A lot of folks just don’t have the money to buy food, Vida says. And people may not know what to do with certain garden vegetables, she says. Or they may lack a lid for a pot.
Moms may find it a hassle to organize a trip to a good grocery store by bus when they’re taking kids, so, she adds, “They find food elsewhere.”
In 2017, she says, her department will kick off a Let’s Cook program where participants will learn basic cooking skills — emphasizing fresh ingredients.
To help the committee’s work, a class of students at the University of Notre Dame has plotted a map with grocery stores, food pantries, restaurants and liquor stores along with schools and parks. It’s a lot of clutter for the eyes, Vida admits, but they’ve begun using it to prioritize and study census tracts with the greatest areas of need.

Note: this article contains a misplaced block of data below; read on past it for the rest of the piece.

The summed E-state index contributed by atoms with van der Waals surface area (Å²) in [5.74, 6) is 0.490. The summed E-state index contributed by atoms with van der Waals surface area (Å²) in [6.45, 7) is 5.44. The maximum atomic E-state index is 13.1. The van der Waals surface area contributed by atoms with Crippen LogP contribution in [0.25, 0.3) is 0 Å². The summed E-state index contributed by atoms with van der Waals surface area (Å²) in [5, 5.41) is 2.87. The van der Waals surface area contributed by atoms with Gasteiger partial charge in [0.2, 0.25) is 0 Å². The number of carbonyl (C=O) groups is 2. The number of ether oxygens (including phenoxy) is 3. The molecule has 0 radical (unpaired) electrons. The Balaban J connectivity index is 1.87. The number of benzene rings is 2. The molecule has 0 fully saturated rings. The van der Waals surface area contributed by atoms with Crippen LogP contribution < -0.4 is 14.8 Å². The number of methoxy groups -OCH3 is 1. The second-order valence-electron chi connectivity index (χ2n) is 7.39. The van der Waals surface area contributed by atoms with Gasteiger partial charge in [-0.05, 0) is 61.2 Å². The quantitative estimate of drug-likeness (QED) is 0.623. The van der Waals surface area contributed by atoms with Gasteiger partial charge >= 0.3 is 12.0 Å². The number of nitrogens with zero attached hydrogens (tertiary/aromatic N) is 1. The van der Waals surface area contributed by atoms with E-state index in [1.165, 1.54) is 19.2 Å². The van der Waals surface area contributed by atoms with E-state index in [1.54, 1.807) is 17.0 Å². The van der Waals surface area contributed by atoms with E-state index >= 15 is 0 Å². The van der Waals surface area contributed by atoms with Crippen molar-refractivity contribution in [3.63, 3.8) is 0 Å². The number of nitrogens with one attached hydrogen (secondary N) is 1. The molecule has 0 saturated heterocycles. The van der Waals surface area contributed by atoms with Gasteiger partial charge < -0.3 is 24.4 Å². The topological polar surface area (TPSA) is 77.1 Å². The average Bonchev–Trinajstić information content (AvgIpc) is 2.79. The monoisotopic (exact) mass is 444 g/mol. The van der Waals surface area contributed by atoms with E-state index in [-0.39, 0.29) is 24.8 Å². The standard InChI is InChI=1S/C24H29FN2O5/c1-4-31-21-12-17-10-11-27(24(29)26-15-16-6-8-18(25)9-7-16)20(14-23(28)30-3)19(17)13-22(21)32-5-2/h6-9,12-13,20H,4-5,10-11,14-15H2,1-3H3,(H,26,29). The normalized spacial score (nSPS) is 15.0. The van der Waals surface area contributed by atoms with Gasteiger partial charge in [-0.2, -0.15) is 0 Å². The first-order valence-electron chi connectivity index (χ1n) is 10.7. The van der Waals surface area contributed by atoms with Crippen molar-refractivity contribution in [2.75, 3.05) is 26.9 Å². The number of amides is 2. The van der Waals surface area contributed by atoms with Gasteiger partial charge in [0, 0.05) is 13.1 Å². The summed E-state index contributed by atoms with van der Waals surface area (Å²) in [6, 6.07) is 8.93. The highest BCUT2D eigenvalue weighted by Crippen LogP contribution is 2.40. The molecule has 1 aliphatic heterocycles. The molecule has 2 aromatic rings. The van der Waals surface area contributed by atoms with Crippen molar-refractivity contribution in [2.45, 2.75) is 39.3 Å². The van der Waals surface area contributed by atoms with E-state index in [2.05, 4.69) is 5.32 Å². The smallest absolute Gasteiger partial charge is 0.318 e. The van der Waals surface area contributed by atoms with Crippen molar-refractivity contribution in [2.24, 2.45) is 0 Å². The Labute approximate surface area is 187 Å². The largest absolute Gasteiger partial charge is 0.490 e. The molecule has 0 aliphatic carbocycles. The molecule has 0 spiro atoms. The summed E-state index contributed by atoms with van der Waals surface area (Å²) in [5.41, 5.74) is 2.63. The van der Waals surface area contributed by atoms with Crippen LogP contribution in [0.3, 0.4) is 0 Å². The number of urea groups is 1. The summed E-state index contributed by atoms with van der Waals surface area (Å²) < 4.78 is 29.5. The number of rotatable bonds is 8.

Two years after it opened, the IRBN discount grocery store still amazes people who discover that it’s even there along the throb of car traffic at 2115 W. Western Ave., just beyond Bill’s Restaurant. That includes several customers who walk or ride bikes or wheelchairs here because they lack cars — along with customers who fill up the store more often after the first of the month, when their government checks arrive, says company President Dane Vida (no relation to Robin Vida).
Dane Vida passionately talks up the deals customers find along the neatly ordered shelves — Red Gold ketchup at two for $1.99, hats and mittens for $1 — but not because he wants to make a profit. He’d rather just break even in the market, which he says he does. IRBN draws its real income from its warehouse and food distribution to meet the needs of food banks around the Midwest. The store is his way to give back — and fill a need.